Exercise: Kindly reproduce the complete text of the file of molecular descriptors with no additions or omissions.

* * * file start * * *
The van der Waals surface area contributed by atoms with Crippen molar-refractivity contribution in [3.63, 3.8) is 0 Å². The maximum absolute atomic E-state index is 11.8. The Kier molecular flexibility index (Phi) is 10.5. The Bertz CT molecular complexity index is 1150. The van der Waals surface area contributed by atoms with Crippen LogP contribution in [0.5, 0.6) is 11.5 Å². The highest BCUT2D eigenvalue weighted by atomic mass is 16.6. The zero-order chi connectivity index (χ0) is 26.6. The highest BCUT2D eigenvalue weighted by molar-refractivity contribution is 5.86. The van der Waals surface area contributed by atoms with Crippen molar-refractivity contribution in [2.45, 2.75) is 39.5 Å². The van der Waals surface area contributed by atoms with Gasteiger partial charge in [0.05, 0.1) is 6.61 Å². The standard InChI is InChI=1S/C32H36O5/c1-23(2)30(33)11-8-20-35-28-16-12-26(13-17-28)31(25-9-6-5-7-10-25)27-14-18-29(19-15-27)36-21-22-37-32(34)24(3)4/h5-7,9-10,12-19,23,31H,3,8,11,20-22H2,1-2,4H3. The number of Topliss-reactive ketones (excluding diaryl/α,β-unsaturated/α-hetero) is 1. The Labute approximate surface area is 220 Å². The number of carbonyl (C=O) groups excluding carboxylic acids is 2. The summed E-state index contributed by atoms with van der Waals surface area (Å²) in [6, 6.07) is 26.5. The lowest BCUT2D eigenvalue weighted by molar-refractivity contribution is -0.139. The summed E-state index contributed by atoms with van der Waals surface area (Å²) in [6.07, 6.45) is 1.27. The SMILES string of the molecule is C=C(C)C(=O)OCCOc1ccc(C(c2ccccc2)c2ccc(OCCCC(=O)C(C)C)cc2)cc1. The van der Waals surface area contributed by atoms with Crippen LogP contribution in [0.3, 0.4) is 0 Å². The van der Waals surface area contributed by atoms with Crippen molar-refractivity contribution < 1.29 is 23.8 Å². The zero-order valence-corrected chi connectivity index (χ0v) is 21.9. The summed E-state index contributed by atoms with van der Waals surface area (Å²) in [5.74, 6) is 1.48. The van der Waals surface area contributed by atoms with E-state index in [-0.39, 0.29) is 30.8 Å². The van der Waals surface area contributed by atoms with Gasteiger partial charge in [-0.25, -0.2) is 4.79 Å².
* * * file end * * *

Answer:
The van der Waals surface area contributed by atoms with Crippen molar-refractivity contribution in [3.63, 3.8) is 0 Å². The maximum absolute atomic E-state index is 11.8. The Kier molecular flexibility index (Phi) is 10.5. The Bertz CT molecular complexity index is 1150. The van der Waals surface area contributed by atoms with Crippen LogP contribution in [0.5, 0.6) is 11.5 Å². The highest BCUT2D eigenvalue weighted by atomic mass is 16.6. The zero-order chi connectivity index (χ0) is 26.6. The highest BCUT2D eigenvalue weighted by molar-refractivity contribution is 5.86. The van der Waals surface area contributed by atoms with Crippen molar-refractivity contribution in [2.45, 2.75) is 39.5 Å². The van der Waals surface area contributed by atoms with Gasteiger partial charge in [0.05, 0.1) is 6.61 Å². The standard InChI is InChI=1S/C32H36O5/c1-23(2)30(33)11-8-20-35-28-16-12-26(13-17-28)31(25-9-6-5-7-10-25)27-14-18-29(19-15-27)36-21-22-37-32(34)24(3)4/h5-7,9-10,12-19,23,31H,3,8,11,20-22H2,1-2,4H3. The number of Topliss-reactive ketones (excluding diaryl/α,β-unsaturated/α-hetero) is 1. The Labute approximate surface area is 220 Å². The number of carbonyl (C=O) groups excluding carboxylic acids is 2. The summed E-state index contributed by atoms with van der Waals surface area (Å²) in [6, 6.07) is 26.5. The lowest BCUT2D eigenvalue weighted by molar-refractivity contribution is -0.139. The summed E-state index contributed by atoms with van der Waals surface area (Å²) in [6.07, 6.45) is 1.27. The SMILES string of the molecule is C=C(C)C(=O)OCCOc1ccc(C(c2ccccc2)c2ccc(OCCCC(=O)C(C)C)cc2)cc1. The van der Waals surface area contributed by atoms with Crippen LogP contribution in [0.3, 0.4) is 0 Å². The van der Waals surface area contributed by atoms with Crippen molar-refractivity contribution < 1.29 is 23.8 Å². The zero-order valence-corrected chi connectivity index (χ0v) is 21.9. The summed E-state index contributed by atoms with van der Waals surface area (Å²) in [5.74, 6) is 1.48. The van der Waals surface area contributed by atoms with E-state index in [-0.39, 0.29) is 30.8 Å². The van der Waals surface area contributed by atoms with Gasteiger partial charge in [-0.25, -0.2) is 4.79 Å².